The Arab revolts in year two

The uprisings across the Arab world are becoming more complex and variable as they enter their second year. This makes it all the more important to identify their main dynamics, says Volker Perthes.
Volker Perthes
9 February 2012

Since the fall of Tunisia’s Zine El Abidine Ben Ali and Egypt’s Hosni Mubarak in the first weeks of 2011, it has become evident that the political transformation of the states of the Arab world is and will be a complex, often violent, and protracted process - and that it has only just begun.

The concept of the "Arab spring" that gripped many western observers from the early stages is in this respect much too seasonally limited, and thus guaranteed to breed impatience and disappointment rather than the deeper understanding required. This time-restricted notion also discourages Europe and the United States from thinking about their long-term strategic engagement with the region.

A larger and more long-term view - which draws on the experiences of other regions in transition - suggests that the Arab world still finds itself within "the first five minutes" of its historic hour.

In this perspective, as the Arab revolts enter year two, four factors seem especially important to watch - and for Europe and the United States to take account of in their policies.

A fourfold reality

The first factor is socio-demographic. The popular revolts in the Arab world have mainly been the work of the generation of 20-35 year-olds. This contingent is more numerous and generally better educated than any of its predecessors, but has fewer social and material opportunities. Yet so far, the fall of the old regimes in Tunisia, Egypt, and Libya has not improved its economic and social situation. Moreover, the "2011ers" among them - the political activists that triggered the revolutions - have not been among the winners of the first post-revolt elections. Thus it shouldn’t be a susrprise if this generation, which has already tasted its power, sets out to challenge the newly elected authorities as well.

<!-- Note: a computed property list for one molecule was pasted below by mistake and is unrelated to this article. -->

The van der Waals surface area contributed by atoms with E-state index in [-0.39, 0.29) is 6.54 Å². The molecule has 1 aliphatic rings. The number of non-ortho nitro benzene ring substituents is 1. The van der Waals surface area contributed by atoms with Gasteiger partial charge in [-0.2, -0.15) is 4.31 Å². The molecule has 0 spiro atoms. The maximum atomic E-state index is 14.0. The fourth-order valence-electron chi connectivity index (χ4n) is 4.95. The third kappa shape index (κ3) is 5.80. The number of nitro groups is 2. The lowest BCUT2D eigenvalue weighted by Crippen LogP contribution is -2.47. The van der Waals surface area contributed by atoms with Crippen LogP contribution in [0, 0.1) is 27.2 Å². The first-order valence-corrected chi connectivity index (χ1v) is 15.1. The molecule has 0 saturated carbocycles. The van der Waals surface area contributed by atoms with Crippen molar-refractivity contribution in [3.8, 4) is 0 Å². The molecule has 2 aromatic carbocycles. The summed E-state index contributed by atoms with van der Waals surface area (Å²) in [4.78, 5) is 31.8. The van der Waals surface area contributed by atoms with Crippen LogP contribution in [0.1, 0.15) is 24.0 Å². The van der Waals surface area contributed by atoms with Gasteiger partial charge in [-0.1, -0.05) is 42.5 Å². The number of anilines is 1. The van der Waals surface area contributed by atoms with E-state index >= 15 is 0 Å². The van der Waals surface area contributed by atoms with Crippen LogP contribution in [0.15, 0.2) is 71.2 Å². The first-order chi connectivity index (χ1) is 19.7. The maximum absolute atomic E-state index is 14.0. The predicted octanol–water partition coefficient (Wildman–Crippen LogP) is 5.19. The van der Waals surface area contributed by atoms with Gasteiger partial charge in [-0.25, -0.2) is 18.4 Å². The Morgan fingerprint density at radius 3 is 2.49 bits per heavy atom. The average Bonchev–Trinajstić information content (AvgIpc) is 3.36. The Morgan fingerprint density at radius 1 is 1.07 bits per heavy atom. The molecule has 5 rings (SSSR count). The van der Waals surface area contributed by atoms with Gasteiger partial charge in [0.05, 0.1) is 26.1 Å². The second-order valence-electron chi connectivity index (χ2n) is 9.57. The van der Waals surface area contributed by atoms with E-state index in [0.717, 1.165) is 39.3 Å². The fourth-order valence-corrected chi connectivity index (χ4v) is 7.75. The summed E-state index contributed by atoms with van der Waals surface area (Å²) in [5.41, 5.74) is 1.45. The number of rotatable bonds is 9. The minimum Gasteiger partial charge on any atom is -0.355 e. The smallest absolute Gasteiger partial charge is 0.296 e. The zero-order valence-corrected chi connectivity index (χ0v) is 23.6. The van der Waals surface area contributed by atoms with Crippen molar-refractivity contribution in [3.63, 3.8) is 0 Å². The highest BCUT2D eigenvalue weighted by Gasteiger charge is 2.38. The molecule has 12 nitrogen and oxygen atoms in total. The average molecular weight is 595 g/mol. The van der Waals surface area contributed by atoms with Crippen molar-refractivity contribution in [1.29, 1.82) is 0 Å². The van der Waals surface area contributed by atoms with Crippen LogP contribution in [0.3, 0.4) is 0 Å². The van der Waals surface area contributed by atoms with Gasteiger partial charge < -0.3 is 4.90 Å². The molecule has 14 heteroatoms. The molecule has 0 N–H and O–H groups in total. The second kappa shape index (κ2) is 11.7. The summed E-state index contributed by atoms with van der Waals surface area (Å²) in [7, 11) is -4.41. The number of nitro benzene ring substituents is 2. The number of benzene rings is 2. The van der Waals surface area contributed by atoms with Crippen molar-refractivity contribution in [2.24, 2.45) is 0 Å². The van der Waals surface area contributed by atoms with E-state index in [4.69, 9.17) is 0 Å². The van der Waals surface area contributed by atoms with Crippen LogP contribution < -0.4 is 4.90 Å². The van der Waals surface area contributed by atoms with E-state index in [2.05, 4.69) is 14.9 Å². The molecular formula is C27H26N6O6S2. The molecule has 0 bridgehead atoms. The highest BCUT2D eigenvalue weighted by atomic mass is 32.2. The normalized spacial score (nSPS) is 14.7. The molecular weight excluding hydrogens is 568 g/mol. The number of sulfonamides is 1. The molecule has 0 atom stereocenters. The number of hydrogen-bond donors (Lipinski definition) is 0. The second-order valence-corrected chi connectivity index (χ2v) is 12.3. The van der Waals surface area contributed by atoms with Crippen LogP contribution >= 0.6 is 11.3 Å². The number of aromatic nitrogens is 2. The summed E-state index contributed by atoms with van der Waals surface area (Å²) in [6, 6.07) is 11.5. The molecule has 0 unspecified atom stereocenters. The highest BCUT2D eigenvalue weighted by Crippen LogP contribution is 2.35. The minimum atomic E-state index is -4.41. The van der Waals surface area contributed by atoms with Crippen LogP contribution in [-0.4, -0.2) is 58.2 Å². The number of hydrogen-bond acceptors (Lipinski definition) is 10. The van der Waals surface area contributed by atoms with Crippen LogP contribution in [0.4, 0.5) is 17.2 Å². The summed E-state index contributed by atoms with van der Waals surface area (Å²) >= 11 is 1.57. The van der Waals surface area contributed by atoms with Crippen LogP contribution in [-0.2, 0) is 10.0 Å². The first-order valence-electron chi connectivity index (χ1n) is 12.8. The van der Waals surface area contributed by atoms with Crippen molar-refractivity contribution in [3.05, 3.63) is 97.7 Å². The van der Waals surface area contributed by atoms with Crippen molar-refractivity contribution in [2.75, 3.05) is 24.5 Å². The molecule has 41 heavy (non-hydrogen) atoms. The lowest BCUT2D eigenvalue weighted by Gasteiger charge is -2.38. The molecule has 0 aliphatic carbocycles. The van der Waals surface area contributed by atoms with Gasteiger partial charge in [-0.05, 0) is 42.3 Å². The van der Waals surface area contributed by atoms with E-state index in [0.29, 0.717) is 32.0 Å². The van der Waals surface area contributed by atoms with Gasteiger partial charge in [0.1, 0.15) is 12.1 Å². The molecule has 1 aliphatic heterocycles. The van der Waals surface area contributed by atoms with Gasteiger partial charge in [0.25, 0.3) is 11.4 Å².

Europe and the US would do well to support and encourage the transforming Arab states in efforts to provide opportunities for this young generation, both with regard to employment and to political participation. They should also realise that comparable socio-demographic developments will almost certainly occur at different times in different Arab countries. In Saudi Arabia for example, a generation akin to Tunisia’s, Egypt’s (or Syria’s) "2011ers" is only now being educated, and will reach its full strength only in a couple of years. It is vital then to avoid complacency with regard to countries that today seem stable.

The second factor is the military. In Tunisia and Egypt, the army played a positive role in the revolts against the old regimes; in Syria and Yemen, decisions by key elements in the military will largely determine further developments. In many Arab states, the military has enjoyed more trust than governments and other institutions, and has been seen as a factor of national unity. But, as Egypt shows, it is neither a neutral nor a democratic actor; it wants above all to preserve its interests, and its leaders have no understanding of modern government or economics. The military may be needed to prevent chaos and to protect the transformation toward a new political order; but it is not prepared for the role this institution is supposed to play in democratic states.

Europe and the US should neither court nor ignore Arab military leaders. Rather, and without overestimating external influence, Nato’s existing dialogue and partnership formats should be used to cautiously engage its Arab counterparts. Central and eastern European Nato member-states should have a special role here by offering to share their experiences with military reform after a political transformation.

The third factor is political Islam. It is likely that more Arab states will become both more democratic and more conservative in the coming years. In one form or another, religious conservatism has a constituency all across the region, and election results in Tunisia, Egypt and Morocco also suggest that Islamist parties enjoy an "image advantage" with regard to morality - which registers highly in an era of uncertainty. At the same time, the opening and pluralisation of the political systems has opened and broadened the spectrum of political Islam itself.